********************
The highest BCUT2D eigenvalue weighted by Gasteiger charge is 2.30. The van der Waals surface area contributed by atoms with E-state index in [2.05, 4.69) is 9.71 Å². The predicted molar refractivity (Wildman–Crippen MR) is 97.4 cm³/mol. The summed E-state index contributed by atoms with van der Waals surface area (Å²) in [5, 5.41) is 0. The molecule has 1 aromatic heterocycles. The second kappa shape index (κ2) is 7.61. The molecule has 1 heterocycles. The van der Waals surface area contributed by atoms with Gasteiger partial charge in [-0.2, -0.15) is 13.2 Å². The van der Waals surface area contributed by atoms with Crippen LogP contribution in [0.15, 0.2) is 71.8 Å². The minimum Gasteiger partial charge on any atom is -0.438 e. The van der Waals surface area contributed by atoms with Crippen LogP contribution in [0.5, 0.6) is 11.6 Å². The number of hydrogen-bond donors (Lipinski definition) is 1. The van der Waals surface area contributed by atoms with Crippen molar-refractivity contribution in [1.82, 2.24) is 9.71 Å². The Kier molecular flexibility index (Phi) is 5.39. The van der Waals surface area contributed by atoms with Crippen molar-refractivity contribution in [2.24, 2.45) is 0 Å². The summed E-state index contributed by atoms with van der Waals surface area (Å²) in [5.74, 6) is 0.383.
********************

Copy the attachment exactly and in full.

The highest BCUT2D eigenvalue weighted by Gasteiger charge is 2.30. The van der Waals surface area contributed by atoms with E-state index in [2.05, 4.69) is 9.71 Å². The predicted molar refractivity (Wildman–Crippen MR) is 97.4 cm³/mol. The summed E-state index contributed by atoms with van der Waals surface area (Å²) in [5, 5.41) is 0. The molecule has 1 aromatic heterocycles. The second kappa shape index (κ2) is 7.61. The molecule has 1 heterocycles. The van der Waals surface area contributed by atoms with Gasteiger partial charge in [-0.2, -0.15) is 13.2 Å². The van der Waals surface area contributed by atoms with Crippen LogP contribution in [0.15, 0.2) is 71.8 Å². The minimum Gasteiger partial charge on any atom is -0.438 e. The van der Waals surface area contributed by atoms with Crippen LogP contribution in [0.5, 0.6) is 11.6 Å². The number of hydrogen-bond donors (Lipinski definition) is 1. The van der Waals surface area contributed by atoms with Crippen molar-refractivity contribution in [1.82, 2.24) is 9.71 Å². The Kier molecular flexibility index (Phi) is 5.39. The van der Waals surface area contributed by atoms with Crippen molar-refractivity contribution in [2.24, 2.45) is 0 Å². The summed E-state index contributed by atoms with van der Waals surface area (Å²) in [5.74, 6) is 0.383.